The electric car battery: Everything you need to know

The electric car battery: Everything you need to know

All around the world, the electric vehicle industry is seeing a huge surge in demand as governments and car manufacturers are pushing for an electric vehicle (EV) revolution. According to the International Energy Agency, global EV sales are projected to reach 145 million by 2030. Although the batteries for electric cars are more expensive to produce, an electrified power unit has a few advantages over the internal combustion engine, including lower maintenance and running costs, and zero emissions. However, consumers still have many questions concerning the durability, range and life cycles of these vehicles. This guide will cover the key topics for EV batteries.

How do electric car batteries work?

Unlike conventional car batteries which are mainly used for starting the engine and powering electrical appliances, these batteries are the key source of power for the entire vehicle. The electricity stored in the battery pack is converted into AC current by an inverter and then supplied to the electric motor, which turns the car wheels. All-electric vehicles and some hybrids feature regenerative braking systems, which reuse the energy generated when braking to recharge the battery. However, this is not sufficient by itself, as the charge will eventually get too low. The rechargeable cells can be topped up with electricity at a charging point or by plugging the charger into a regular power outlet.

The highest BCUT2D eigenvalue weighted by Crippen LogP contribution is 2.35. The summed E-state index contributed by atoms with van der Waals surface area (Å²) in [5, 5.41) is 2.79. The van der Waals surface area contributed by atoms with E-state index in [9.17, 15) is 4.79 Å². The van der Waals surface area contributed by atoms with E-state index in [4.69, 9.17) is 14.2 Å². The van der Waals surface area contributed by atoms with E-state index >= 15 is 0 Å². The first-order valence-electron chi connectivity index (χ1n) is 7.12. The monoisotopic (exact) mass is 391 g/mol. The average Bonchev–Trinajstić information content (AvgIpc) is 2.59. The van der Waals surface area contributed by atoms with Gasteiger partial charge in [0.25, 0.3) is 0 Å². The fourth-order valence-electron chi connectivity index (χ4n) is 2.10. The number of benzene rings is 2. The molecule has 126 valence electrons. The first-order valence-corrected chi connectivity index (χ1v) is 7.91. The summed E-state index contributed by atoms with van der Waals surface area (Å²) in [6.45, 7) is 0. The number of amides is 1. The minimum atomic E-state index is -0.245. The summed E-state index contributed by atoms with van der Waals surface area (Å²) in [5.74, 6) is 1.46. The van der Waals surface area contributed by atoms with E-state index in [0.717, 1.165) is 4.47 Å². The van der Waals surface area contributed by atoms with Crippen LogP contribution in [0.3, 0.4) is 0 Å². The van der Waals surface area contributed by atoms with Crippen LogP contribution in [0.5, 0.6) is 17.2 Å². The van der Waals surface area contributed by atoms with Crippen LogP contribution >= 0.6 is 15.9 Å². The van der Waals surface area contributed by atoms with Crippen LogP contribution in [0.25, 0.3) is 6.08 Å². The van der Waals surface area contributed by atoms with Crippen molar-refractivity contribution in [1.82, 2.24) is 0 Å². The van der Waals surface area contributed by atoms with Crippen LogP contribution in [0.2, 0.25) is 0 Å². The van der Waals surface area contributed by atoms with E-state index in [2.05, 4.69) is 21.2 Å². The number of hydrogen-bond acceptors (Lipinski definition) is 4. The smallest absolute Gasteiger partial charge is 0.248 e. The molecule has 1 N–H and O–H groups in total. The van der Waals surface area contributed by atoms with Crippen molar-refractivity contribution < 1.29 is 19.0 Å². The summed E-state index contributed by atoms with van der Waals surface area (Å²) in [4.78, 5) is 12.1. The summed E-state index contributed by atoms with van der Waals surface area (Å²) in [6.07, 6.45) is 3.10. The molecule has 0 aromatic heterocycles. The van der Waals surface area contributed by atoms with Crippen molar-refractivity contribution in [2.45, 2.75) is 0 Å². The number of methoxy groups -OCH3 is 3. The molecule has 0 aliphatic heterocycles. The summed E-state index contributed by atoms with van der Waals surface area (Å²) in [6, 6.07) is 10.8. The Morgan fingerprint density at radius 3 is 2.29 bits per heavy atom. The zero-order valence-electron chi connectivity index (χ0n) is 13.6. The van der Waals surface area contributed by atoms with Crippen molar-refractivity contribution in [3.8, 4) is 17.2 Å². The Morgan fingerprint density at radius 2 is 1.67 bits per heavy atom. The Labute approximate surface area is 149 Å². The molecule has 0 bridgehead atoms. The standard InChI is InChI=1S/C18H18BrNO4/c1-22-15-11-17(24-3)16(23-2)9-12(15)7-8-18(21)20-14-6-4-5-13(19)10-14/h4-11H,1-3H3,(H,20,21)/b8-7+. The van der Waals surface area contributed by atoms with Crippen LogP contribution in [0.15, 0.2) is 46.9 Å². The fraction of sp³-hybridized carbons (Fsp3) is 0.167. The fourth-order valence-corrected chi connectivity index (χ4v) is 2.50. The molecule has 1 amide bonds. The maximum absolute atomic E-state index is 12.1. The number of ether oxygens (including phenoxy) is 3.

Types of batteries used in EVs & HEVs

  • i Lithium-ion
    The lithium ion battery is the most commonly used type for modern EVs. These batteries are often used in smartphones, tablets and computers, however, the key difference is the scale of use. Moreover, the ones used in cars are designed to last much longer than standard lithium cells. They are popular among automakers due to their high power-to-weight ratio, low maintenance requirements and ability to withstand high temperatures. They are also better at retaining the charge as they have a fairly low self discharge rate.
  • i Nickel metal hydride
    These batteries were introduced for commercial use in the 1980s. They are more commonly used for hybrid car models. They have a high energy density and are relatively easy to recycle as they don’t contain harmful metals. However, they generate a lot of heat and have a high self discharge rate which makes them less suitable for rechargeable systems.
  • i Lead-acid
    Lead-acid power units are cheap to produce and have been in use since the 1800s.
    However, they perform poorly in low temperature conditions and have a higher risk of explosion if the cells are overcharged. They are no longer used for traction, but are used to supplement power systems.

Due to the scarcity of certain raw materials and high costs of using them in production, manufacturers are looking for cheaper alternatives to make the market more secure and accessible. The Chinese manufacturing giant CATL announced that it will start using sodium cells in its battery packs in 2023. Not only is it more cost-effective, but the material performs comparatively well in cold conditions.